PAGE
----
Gunilla Einecke (Edmonton) presented the gene expression of renal epithelium detected by microarrays during allograft rejection. In mouse kidney allografts, interstitial inflammation and tubulitis have been shown to be dependent on T cells, but independent of granzymes, perforin, B cells and antibody (32,33). Tubular epithelial molecular changes develop before tubulitis becomes apparent in routine histology (23,34) suggesting that alterations of gene expression in epithelium are a part of a stereotyped injury response evoked by the interstitial inflammation.

Phillip Halloran (Edmonton) presented the emerging microarray findings in 143 human consecutive renal transplant biopsies for cause (35). Analysis of pathogenesis-based transcript sets (PBTs) indicated a large scale of disturbance in gene expression. The degree of disturbance across all biopsies was continuous rather than dichotomous, with many other forms of renal injury having disturbances in PBTs similar to but at a lower level than the rejection. PBT changes correlated with histopathologic lesions (i, t, v) and were highest in biopsies with clinical rejection episodes. Biopsies with low PBTs did not have rejection. Surprisingly, C4d+ ABMR biopsies had changes similar to TCMR in respect to a quantitatively similar inflammatory response. But, ABMR biopsies were discriminated by increased expression of genes related to endothelial cell activation (36). There was no discrimination by PBTs of the cut-off between t1 and t2 lesions. Furthermore, low PBTs were found in cases of isolated ‘v’ lesions (i.e. without other criteria for TCMR) classified as TCMR on the basis of vasculitis. In order to determine the significance of these relatively uncommon lesions, a collaborative multicenter study will be organized.

Finally, it was recommended that the Banff group actively participate in and encourage studies and workshops on gene expression in allograft biopsies from renal transplant recipients, to promote a consensus on the optimal tests and their meaning. When warranted by scientific studies, molecular measurements of clinical relevance can be incorporated into the Banff system.

The 2007 Updates on the Banff Classification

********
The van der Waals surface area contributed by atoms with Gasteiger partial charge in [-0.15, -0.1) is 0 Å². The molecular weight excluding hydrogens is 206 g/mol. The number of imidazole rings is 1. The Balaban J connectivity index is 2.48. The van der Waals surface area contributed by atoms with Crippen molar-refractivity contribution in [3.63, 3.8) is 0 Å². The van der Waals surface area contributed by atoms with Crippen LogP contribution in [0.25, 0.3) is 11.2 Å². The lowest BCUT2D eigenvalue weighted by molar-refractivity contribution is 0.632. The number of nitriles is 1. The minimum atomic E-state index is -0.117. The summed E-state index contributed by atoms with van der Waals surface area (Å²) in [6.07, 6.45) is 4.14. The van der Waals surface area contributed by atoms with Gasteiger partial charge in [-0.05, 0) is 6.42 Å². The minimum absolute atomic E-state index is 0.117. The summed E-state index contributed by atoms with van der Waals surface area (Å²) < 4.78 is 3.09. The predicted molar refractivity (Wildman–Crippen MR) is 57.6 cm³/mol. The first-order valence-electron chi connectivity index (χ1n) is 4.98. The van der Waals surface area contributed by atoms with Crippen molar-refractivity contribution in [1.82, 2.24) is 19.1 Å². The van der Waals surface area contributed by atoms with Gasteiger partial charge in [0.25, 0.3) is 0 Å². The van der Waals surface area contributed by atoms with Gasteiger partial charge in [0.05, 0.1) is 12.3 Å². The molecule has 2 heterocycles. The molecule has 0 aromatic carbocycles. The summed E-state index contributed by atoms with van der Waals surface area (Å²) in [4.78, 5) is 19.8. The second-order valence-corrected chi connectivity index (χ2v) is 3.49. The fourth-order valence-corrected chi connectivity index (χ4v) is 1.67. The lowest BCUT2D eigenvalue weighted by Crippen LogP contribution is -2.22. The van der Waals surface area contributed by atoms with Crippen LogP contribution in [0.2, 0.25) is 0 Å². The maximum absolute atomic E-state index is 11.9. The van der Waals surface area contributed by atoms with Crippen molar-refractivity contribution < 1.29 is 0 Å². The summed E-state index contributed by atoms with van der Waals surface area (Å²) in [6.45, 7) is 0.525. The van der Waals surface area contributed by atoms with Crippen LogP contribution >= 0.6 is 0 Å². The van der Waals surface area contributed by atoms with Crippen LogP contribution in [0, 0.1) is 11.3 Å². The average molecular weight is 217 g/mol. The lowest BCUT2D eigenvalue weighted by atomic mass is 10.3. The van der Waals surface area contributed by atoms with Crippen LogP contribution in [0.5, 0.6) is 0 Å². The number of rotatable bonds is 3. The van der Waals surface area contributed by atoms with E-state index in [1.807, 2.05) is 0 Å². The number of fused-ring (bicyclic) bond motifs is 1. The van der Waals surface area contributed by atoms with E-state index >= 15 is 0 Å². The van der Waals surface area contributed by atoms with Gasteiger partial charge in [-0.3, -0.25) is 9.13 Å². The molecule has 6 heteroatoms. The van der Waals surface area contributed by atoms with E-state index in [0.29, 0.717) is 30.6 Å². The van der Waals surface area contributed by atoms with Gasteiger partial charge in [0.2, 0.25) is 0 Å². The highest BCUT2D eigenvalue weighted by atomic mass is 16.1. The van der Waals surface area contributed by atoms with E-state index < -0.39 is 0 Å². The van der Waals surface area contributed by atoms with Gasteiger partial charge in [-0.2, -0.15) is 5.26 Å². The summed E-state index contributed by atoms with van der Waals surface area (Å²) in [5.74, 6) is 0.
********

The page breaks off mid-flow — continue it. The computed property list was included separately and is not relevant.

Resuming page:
Scoring of ptc

The criteria for ptc score are given in Table 1. Biopsies with inflammatory cells in <10% of cortical PTC are scored as ptc0, regardless of the number of cells in the most severely involved PTC. If ≥10% of PTCs are inflamed, the ptc score is based upon the highest number of all types of luminal inflammatory cells in the most inflamed cross-sectioned PTCs in the cortex. The types of cells should be noted: only mononuclear cells, a minority (≤50%) of neutrophils or a majority (>50%) of neutrophils. The extent of capillaritis should also be noted: focal ≤50% versus diffuse >50% of PTCs involved. PTCs that are cut in a longitudinal plane of section should not be scored. Ptc should not be scored in medulla, due to the association of vasa recta infiltrates with acute tubular necrosis (ATN), and in vessels surrounding nodular lymphoid aggregates (due to confusion with lymphatics). Areas of pyelonephritis, and adjacent to infarcts, should also be avoided for ptc scoring.

Table 1.  Quantitative criteria for peritubular capillaritis1
  1. 1It is recommended that one comment on the composition (mononuclear cells vs. neutrophils) and extent (focal, ≤50% vs. diffuse, >50%) of peritubular capillaritis.

ptc 0No significant cortical ptc, or <10% of PTCs with inflammation
ptc 1≥10% of cortical peritubular capillaries with capillaritis, with max 3 to 4 luminal inflammatory cells
ptc 2≥10% of cortical peritubular capillaries with capillaritis, with max 5 to 10 luminal inflammatory cells
ptc 3≥10% of cortical peritubular capillaries with capillaritis, with max >10 luminal inflammatory cells

C4d scoring